The Banque de France works constantly to promote banking inclusion, with the aim of providing vulnerable people with access to suitable banking services, and preventing those in difficulty from becoming financially excluded due to inappropriate use of banking services.
As part of this role, the Governor of the Banque de France chairs the French Observatory for Banking Inclusion (OIB), which was created by the Law of 26 July 2013 and is governed by the Decree of 30 June 2014. The OIB comprises representatives of the relevant stakeholders (including public authorities, associations and banks), and is the central body charged with measuring and promoting banking inclusion in France. Each year, it publishes an annual report containing an analysis of banking inclusion indicators, an assessment of the practices of credit institutions, and recommendations from the OIB on how to improve banking inclusion. -> Link to the OIB report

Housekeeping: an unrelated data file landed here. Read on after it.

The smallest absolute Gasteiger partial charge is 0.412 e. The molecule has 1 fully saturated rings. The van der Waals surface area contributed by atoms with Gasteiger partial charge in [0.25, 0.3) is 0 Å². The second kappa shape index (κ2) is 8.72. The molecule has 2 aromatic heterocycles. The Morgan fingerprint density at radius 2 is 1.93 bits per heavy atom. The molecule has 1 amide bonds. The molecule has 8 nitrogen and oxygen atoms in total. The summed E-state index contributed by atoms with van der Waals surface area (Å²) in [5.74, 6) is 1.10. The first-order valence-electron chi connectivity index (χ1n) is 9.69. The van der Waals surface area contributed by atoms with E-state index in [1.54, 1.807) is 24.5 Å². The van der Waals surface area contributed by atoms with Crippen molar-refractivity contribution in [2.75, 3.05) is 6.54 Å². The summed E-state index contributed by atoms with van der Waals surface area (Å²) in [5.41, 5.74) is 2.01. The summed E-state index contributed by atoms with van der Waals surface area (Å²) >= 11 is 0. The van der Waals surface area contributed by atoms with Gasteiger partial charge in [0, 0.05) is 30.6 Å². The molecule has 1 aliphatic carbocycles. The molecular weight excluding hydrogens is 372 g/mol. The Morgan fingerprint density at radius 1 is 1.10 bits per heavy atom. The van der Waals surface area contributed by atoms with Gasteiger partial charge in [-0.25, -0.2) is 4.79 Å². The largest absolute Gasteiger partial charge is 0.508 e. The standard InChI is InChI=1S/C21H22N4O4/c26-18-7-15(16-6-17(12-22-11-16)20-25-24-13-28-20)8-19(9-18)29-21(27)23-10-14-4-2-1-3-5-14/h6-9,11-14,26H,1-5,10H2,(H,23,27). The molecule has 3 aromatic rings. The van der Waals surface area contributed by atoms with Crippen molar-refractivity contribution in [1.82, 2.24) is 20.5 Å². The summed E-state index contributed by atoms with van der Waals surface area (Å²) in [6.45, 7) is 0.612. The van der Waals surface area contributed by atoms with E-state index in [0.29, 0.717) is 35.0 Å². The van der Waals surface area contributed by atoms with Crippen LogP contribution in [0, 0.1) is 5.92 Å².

The Banque de France is also responsible for implementing the legal “right to an account” procedure for individuals who have been refused a bank account or whose account has been closed. Under the system, applicants can ask the Bank to designate a high street credit institution to supply them with a basic account. They are also given free access to the basic banking services needed for everyday life, to prevent them from becoming financially excluded. In 2015, close to 70,000 requests were submitted for the right to an account.
Another way of improving the financial inclusion of vulnerable populations is assisted microcredit. This consists in granting loans to borrowers who do not have access to traditional bank credit, to help finance social or professional integration projects.
The Banque de France is a strong supporter of the scheme. Each year it awards two “assisted microcredit” prizes to outstanding projects that are particularly good examples of how this type of lending can combat financial exclusion. -> Link to videos of the 2016 prizes.
Updated on: 06/12/2018 11:10